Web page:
Useful Linux Commands for Those Who Run Servers

For those new to Linux administration, or navigating their very first virtual private server (VPS), Bash typically presents one of the largest learning curves. Oftentimes, it alone is enough to convince would-be Linux users to head back toward Windows or OS X for their personal machines, and back to managed hosting options for their personal website, for example.

Initial difficulty aside, there’s a good reason Bash and other shell-based tools have been around for decades: they are incredibly powerful and configurable to exactly what an individual user needs.

Many SSD Nodes users hop into their first SSH-based interaction with their node and are immediately taken aback. With that in mind, and given some of the most pressing issues around the security of a server, we thought it best walk through some of the basic—but necessary—elements of the Linux shell.

blog_terminator.png
Above: Terminator

Getting around

The first thing you’ll want to do when logging onto any Linux OS is get a sense as to where you are in the filesystem. And because many commands need to be run specific directories (or are, at least, easier to do so for beginners), it’s important to know how to get around.

When you log into a Linux system, you’ll most likely be placed within that user’s home directory.

Sometimes that will be different, however, so if it’s your first time logging in, it’s important to get a sense as to where you are. The pwd command will tell you exactly what your working directory is.

pwd
/home/your_username

The next command—and perhaps the most used command in this environment—is cd. This allows you to change your working directory to anywhere else in the system you have permission to access. Let’s say you have an Nginx web server running on your VPS, and you want to access the root directory.

cd /srv/www/

Or, maybe just another directory within your home directory

cd your_files
cd /home/your_username/your_files

You can then go back to your home directory in a few ways:

cd
cd /home/your_username
cd ~
cd ..

The first three all perform the same action: changing the working directory to your user’s home directory. The final command simply walks you back one folder higher (closer to the root) within the hierarchy.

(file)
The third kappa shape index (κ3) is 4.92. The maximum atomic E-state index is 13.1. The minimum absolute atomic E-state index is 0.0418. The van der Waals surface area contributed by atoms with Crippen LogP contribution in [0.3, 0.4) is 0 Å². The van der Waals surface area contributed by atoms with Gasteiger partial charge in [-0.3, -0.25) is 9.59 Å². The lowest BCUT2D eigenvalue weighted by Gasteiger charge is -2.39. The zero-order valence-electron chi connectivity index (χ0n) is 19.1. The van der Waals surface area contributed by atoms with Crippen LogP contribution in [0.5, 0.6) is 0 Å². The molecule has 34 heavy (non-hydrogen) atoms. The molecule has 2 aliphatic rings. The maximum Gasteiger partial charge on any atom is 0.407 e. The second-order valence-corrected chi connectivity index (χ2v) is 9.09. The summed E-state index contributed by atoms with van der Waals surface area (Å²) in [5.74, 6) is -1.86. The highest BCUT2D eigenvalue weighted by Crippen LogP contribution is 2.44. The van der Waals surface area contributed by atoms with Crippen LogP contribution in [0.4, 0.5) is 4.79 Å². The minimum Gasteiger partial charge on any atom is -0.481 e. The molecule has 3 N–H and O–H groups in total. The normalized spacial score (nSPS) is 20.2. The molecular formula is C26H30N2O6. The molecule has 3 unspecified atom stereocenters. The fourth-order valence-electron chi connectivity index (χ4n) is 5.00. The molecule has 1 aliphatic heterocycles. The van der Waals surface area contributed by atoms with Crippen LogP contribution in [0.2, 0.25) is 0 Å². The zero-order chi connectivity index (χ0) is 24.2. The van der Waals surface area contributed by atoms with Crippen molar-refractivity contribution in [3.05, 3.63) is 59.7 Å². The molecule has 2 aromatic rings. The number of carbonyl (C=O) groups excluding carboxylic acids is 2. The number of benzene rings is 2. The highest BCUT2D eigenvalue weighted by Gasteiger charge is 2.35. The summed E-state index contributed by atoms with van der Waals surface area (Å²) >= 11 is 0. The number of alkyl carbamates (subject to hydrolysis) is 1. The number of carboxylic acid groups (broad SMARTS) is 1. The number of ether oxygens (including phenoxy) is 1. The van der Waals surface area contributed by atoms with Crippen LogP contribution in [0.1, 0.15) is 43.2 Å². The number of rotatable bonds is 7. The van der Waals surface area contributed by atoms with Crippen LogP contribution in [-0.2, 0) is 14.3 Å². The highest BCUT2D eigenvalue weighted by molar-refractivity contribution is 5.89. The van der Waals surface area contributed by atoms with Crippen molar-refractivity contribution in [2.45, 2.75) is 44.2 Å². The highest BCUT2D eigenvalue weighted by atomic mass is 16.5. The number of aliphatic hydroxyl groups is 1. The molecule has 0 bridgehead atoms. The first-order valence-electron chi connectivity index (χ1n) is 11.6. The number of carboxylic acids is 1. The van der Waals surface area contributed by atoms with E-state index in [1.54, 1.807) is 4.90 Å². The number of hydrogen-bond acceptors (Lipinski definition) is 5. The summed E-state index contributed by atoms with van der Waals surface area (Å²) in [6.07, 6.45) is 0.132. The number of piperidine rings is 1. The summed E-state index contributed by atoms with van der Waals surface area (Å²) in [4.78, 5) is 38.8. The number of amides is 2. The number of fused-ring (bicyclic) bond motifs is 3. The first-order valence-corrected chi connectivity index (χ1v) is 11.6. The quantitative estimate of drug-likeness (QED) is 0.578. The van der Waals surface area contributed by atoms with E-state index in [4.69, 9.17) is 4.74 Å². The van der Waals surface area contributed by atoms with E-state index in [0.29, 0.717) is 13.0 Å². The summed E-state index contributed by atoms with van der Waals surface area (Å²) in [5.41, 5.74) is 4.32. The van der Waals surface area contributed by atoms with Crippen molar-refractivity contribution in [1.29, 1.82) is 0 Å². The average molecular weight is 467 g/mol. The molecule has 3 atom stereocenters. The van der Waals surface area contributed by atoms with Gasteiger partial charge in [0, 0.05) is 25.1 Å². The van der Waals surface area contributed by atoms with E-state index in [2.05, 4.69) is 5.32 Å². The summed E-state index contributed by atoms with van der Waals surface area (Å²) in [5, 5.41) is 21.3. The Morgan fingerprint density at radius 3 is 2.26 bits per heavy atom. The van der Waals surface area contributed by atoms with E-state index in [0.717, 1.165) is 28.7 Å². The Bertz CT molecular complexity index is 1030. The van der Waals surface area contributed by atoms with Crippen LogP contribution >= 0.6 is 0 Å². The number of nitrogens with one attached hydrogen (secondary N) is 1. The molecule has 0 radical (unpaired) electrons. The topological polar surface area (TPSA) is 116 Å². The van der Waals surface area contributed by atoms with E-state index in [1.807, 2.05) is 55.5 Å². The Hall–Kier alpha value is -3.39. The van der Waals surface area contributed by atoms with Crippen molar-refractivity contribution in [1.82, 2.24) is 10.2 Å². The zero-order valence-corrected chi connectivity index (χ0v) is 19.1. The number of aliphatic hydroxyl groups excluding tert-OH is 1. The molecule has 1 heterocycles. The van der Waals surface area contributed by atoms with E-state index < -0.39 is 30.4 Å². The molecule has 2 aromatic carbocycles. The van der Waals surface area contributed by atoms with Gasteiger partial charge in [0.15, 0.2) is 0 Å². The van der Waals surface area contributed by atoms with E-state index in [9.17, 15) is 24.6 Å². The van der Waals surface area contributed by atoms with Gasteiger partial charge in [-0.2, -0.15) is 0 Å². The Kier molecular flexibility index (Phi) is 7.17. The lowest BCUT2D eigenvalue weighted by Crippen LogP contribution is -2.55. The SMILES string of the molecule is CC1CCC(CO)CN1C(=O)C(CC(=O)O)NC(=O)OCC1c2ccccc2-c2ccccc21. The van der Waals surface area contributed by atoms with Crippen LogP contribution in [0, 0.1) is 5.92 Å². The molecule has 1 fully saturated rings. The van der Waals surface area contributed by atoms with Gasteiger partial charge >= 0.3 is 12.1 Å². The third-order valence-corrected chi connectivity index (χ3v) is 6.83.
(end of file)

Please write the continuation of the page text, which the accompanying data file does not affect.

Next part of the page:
If you’d like to move between to different directories, you can use the following:

cd -
iTerm2 user interface
Above: the iTerm2 user interface for OS X

Looking at or within files

The ls command lists the contents of a directory, and is often used to list the contents of the current directory.

ls

You can also specify a certain folder:

ls /srv/www

By using specific letters after a dash (-) when calling ls, you can request the command return more specific information. These are called arguments.

ls -l
ls -la
ls -R

These all return different information, and can be useful in certain contexts to fine-tune the information you receive.

Most Linux commands accept one or more arguments to alter how the command functions, what it looks for, and what it returns. If you’d like to know about the arguments available for a certain command and what they do, use the –help argument after a command, or read the man page for that particular command.

ls --help
man ls

To look within a text file, you can use the less command. This will display the file, and you can use the Page Up or Page Down keys to navigate within the file. Type q to exit.

That’s a start, but there’s more

The wonderful (and daunting) thing about Linux administration, and using the Linux shell, is that there’s always something new to learn. In terms of the basics, there’s manipulating files, understanding permissions, and killing processes that aren’t doing what you’d like. For the more advanced, one can always learn more about different arguments or regular expressions, to name a few.

And, yes, the command line might seem unfriendly at first, or impossible to master. But, we recently read a piece about learning mathematics as a designer, and one particular quote stuck out:

“If you consider learning something you hated, you’d better to make sure the knowledge is practical enough to apply to your work.”

Even if you hate the Linux shell, you can absolutely be assured that your future comfort with its nuances will not only apply to your work, but make it more capable than ever.

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